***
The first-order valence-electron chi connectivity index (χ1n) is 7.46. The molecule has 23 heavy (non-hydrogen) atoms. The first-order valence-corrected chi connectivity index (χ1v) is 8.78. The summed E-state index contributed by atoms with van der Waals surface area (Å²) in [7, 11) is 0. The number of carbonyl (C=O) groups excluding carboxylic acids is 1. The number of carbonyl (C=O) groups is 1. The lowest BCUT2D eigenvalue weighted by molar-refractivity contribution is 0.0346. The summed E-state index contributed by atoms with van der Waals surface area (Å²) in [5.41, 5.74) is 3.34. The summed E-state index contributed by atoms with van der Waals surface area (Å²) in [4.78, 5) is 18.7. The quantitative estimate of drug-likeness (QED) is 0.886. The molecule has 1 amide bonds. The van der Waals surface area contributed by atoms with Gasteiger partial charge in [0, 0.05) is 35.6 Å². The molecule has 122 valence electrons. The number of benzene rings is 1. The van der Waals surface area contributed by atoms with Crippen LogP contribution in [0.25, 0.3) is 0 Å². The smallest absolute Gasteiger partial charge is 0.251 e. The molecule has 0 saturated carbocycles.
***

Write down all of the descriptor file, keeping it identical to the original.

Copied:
The first-order valence-electron chi connectivity index (χ1n) is 7.46. The molecule has 23 heavy (non-hydrogen) atoms. The first-order valence-corrected chi connectivity index (χ1v) is 8.78. The summed E-state index contributed by atoms with van der Waals surface area (Å²) in [7, 11) is 0. The number of carbonyl (C=O) groups excluding carboxylic acids is 1. The number of carbonyl (C=O) groups is 1. The lowest BCUT2D eigenvalue weighted by molar-refractivity contribution is 0.0346. The summed E-state index contributed by atoms with van der Waals surface area (Å²) in [5.41, 5.74) is 3.34. The summed E-state index contributed by atoms with van der Waals surface area (Å²) in [4.78, 5) is 18.7. The quantitative estimate of drug-likeness (QED) is 0.886. The molecule has 1 amide bonds. The van der Waals surface area contributed by atoms with Gasteiger partial charge in [0, 0.05) is 35.6 Å². The molecule has 122 valence electrons. The number of benzene rings is 1. The van der Waals surface area contributed by atoms with Crippen LogP contribution in [0.25, 0.3) is 0 Å². The smallest absolute Gasteiger partial charge is 0.251 e. The molecule has 0 saturated carbocycles.